By Liqueo Senior Consultant, Arun Muttu.
The number of data engineers has more than doubled in the last ten years, and this increase is not going to slow down any time soon. We expect data engineering roles to overtake data science roles within the next ten years, and we already see the reasons why data science has grown over the same period – the almost universal recognition that actionable insights can be derived from cross-referencing unrelated data sets.
So where will all this data engineering talent come from? Clearly some will come in the form of those training in this discipline, not least because of the worldwide emphasis on coding languages such as Python. Python is already the most popular programming language. However, the demand for data engineering talent will far outstrip the supply from academia. To make up for the shortfall, firms will look to those from disciplines that have an organic relationship with data engineering. Database administrators are a natural fit, due to their affinity with data structures and the technical challenges of managing data sets. Others will come from application development, due to the waning demand for bespoke application development. Despite being less inclined towards data structure, data scientists (and to some extent, app developers) will often have a lot of familiarity with data manipulation.
Both disciplines feed into solving the main two challenges of big data – issues of scale and issues of complexity. Database folk have long been aware of the need to effectively store data in structures that can scale well over time. Data scientists are well-aware of the complexity of relating seemingly disparate data sets to derive previously undetected insights.
The core outcomes of data engineering are two-fold: to make data accessible throughout the business, and to “productionise” algorithms that produce recognised valuable insights. To those ends there are a few skillsets that are clear frontrunners for data engineering:
SQL – a declarative language that has long been the staple of data management systems. It was considered outdated with the advent of big data platforms that preferred the columnar bias of NoSQL as a language. However, those platforms have not managed to consign SQL to dust as newer data platforms, such as Snowflake, have recognised the competitive advantage of providing that same columnar scalability, while supporting SQL syntax. This allows firms to leverage the experience of RDBMS professionals, while supporting the scalability of big data and the flexibility of semi-structured data. Indeed, these platforms are not far off supporting unstructured data in SQL too.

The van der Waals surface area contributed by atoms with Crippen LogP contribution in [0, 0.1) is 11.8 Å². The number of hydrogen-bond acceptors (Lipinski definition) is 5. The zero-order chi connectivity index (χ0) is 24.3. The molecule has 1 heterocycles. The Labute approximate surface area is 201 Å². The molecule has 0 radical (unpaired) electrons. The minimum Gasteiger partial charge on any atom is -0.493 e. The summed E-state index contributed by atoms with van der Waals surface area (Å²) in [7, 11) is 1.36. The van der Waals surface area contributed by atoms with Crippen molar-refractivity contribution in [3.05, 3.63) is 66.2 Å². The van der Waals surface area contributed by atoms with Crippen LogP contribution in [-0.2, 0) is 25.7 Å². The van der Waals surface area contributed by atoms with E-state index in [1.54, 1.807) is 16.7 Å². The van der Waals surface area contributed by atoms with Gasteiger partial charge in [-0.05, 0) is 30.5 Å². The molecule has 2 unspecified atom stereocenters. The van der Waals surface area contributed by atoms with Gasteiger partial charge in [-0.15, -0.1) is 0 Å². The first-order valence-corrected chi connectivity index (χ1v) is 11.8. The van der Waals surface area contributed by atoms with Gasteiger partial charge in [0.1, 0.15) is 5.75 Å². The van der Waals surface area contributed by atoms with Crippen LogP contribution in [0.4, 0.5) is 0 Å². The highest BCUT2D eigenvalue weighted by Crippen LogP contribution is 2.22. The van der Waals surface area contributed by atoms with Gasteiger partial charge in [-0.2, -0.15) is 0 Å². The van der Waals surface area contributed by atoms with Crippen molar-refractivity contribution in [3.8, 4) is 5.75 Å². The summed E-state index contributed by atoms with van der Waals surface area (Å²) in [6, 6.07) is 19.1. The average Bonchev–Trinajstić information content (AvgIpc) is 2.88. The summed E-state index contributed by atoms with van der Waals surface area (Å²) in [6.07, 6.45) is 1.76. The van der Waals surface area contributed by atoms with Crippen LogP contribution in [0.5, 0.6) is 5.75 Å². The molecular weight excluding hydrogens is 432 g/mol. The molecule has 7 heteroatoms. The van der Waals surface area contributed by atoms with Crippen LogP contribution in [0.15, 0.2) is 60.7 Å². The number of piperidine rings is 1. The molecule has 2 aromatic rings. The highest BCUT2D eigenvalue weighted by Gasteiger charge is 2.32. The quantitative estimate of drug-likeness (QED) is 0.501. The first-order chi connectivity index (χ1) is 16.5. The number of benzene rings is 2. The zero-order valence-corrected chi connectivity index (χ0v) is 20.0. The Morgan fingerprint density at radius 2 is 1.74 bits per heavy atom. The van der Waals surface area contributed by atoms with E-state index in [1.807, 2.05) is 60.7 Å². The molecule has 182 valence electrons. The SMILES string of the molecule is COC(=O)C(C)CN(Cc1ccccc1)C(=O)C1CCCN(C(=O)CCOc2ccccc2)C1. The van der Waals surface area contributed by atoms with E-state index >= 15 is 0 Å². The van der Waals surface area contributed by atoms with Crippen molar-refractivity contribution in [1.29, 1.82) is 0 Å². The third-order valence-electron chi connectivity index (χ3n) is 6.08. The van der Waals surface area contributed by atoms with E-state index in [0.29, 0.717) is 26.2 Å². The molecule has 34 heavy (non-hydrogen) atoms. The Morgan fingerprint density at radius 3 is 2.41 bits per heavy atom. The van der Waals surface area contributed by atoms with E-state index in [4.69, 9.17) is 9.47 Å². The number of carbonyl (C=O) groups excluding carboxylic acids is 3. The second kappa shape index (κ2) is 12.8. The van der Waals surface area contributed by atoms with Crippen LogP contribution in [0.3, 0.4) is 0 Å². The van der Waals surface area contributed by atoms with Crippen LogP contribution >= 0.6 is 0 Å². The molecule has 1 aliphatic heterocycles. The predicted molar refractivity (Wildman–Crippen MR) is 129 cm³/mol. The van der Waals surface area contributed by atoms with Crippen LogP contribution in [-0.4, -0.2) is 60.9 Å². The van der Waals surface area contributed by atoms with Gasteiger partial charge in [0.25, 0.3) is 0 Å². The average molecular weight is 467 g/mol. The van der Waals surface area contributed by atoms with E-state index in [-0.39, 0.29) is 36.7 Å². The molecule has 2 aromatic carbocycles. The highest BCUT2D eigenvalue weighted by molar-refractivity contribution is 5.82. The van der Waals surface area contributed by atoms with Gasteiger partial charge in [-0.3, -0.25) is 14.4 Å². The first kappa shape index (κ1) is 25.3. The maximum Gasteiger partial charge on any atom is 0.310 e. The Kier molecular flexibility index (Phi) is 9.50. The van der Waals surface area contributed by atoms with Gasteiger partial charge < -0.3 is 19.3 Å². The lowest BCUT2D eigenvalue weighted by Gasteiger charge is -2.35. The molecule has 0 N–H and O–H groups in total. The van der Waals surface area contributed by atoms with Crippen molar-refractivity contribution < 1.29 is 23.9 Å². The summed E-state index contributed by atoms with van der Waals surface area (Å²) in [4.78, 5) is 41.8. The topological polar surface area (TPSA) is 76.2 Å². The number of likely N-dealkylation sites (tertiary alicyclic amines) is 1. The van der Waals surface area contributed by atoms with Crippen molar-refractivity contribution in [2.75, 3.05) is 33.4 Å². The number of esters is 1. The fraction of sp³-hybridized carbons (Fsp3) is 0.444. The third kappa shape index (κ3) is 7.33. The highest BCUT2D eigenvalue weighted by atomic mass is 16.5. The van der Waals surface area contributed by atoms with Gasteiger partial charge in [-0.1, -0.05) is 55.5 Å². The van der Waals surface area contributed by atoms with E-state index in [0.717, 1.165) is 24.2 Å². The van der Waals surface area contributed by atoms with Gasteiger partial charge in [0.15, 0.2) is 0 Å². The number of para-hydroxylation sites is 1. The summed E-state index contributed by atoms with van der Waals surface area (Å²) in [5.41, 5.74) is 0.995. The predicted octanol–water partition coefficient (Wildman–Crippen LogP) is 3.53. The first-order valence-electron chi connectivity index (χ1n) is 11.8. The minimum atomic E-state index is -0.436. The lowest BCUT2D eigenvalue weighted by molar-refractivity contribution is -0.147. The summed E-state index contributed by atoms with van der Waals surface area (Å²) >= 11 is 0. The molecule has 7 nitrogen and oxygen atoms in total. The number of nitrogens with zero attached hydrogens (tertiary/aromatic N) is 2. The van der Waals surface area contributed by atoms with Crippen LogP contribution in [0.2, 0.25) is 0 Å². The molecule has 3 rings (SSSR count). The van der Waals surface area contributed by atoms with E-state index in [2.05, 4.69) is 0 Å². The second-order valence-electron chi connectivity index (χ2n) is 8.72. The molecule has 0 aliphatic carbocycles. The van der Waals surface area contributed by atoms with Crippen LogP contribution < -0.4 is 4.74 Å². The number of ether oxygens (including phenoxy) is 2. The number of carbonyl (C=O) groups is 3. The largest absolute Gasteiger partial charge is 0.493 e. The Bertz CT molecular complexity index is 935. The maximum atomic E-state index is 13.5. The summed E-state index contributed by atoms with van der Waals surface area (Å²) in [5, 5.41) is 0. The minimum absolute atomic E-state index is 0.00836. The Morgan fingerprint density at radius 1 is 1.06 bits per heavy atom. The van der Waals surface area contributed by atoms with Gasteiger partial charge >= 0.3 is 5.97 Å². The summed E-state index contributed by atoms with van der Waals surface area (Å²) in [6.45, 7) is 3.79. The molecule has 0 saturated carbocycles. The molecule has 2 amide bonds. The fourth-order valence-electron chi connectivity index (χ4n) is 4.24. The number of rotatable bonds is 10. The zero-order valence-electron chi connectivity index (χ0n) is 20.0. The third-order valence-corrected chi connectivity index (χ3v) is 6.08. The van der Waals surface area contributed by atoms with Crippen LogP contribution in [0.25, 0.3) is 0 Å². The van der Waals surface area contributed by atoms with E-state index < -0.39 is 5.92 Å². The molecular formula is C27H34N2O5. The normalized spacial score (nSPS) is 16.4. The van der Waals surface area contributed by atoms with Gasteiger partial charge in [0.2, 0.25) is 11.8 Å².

Java – until recently the most popular language for manipulating data and supporting cross-platform development. Java developers are well-versed in leveraging bespoke libraries to service the requirements of individual use cases.
Python – taking over from Java, Python is the new ‘Swiss army knife’ of data engineering. It is also cross-platform, but is easily accessible, supported by most library developers, and provides a great platform for a consistent development ethos across organisations. While R is preferred for data science tasks for its superior performance with complex data operations, Python is preferred for data engineering for its superior utility.
Data Lakehouse – these extend the concept of data warehousing to provide a single source of truth across an organisation. Data lakehouses minimise the number of hops that data sets make in transitioning from being an external data set to being an integrated data set that is logically related to data sets of the same domain. The result is a real-time streaming warehouse of data from disparate providers that is structured for consumption on-read.
The future composition of a data team is nascent and probably unclear in the long term. However, in the short to medium term, data teams are likely to be composed of traditional software developers, along with data architects versed in scalable cloud implementations, and data scientists intimately familiar with machine learning algorithms. Each brings their own strengths (and weaknesses) to the team.
Software developers are skilled at building elaborate algorithms to address edge-cases. However, ‘big data’ development requires a holistic approach to architecture. Rather than coding for specific use cases, that can be considered sequential by them, big data architectures require an approach that considers all the major use cases at the same time and prioritises them. This is where the architects will come in and apply data structures that consider the many use cases as well as the growth of the platform. Data scientists will be needed to understand and deconstruct the complexity of machine learning algorithms for implementation across a big data estate.
Over the longer term we can expect these disciplines to merge into a composite skillset that is naturally aligned to the principles of big data, and the use cases of the ever-widening applications of machine learning and artificial intelligence. Here at Liqueo we can assist clients with identifying and forming a data team, leveraging the strengths of members experienced in traditional roles, and advise on how to develop the team to become lucid with the new paradigm. For more information about how our Data Practice can help you please contact us.
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